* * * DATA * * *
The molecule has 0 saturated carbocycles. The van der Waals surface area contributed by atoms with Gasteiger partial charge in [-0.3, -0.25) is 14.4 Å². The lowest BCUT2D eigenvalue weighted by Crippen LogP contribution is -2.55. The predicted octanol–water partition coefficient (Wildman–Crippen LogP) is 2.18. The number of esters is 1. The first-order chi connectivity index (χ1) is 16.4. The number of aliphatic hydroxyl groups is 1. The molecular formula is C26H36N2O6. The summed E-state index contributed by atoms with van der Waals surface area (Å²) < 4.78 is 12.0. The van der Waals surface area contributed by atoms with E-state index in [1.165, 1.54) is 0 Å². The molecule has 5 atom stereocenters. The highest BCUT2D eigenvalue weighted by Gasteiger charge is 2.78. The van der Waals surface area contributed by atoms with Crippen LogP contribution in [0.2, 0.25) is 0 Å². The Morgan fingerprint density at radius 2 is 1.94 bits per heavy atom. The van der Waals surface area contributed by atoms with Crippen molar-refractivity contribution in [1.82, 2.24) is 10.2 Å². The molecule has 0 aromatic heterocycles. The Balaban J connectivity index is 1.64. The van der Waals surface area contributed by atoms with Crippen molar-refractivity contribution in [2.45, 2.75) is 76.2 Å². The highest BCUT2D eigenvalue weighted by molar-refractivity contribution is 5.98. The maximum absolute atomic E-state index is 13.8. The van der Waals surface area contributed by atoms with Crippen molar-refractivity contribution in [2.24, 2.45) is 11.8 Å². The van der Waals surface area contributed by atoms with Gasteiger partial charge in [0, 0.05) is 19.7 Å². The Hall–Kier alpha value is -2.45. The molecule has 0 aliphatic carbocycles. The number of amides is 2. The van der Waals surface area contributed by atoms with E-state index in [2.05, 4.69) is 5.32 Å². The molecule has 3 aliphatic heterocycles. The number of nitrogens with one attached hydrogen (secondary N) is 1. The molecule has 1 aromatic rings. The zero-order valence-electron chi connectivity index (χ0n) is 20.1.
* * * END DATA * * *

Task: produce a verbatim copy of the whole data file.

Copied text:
The molecule has 0 saturated carbocycles. The van der Waals surface area contributed by atoms with Gasteiger partial charge in [-0.3, -0.25) is 14.4 Å². The lowest BCUT2D eigenvalue weighted by Crippen LogP contribution is -2.55. The predicted octanol–water partition coefficient (Wildman–Crippen LogP) is 2.18. The number of esters is 1. The first-order chi connectivity index (χ1) is 16.4. The number of aliphatic hydroxyl groups is 1. The molecular formula is C26H36N2O6. The summed E-state index contributed by atoms with van der Waals surface area (Å²) < 4.78 is 12.0. The van der Waals surface area contributed by atoms with E-state index in [1.165, 1.54) is 0 Å². The molecule has 5 atom stereocenters. The highest BCUT2D eigenvalue weighted by Gasteiger charge is 2.78. The van der Waals surface area contributed by atoms with Crippen LogP contribution in [0.2, 0.25) is 0 Å². The Morgan fingerprint density at radius 2 is 1.94 bits per heavy atom. The van der Waals surface area contributed by atoms with Crippen molar-refractivity contribution in [1.82, 2.24) is 10.2 Å². The molecule has 0 aromatic heterocycles. The Balaban J connectivity index is 1.64. The van der Waals surface area contributed by atoms with Crippen molar-refractivity contribution in [2.45, 2.75) is 76.2 Å². The highest BCUT2D eigenvalue weighted by molar-refractivity contribution is 5.98. The maximum absolute atomic E-state index is 13.8. The van der Waals surface area contributed by atoms with Crippen molar-refractivity contribution in [2.24, 2.45) is 11.8 Å². The van der Waals surface area contributed by atoms with Gasteiger partial charge in [0, 0.05) is 19.7 Å². The Hall–Kier alpha value is -2.45. The molecule has 0 aliphatic carbocycles. The number of amides is 2. The van der Waals surface area contributed by atoms with E-state index in [2.05, 4.69) is 5.32 Å². The molecule has 3 aliphatic heterocycles. The number of nitrogens with one attached hydrogen (secondary N) is 1. The molecule has 1 aromatic rings. The zero-order valence-electron chi connectivity index (χ0n) is 20.1.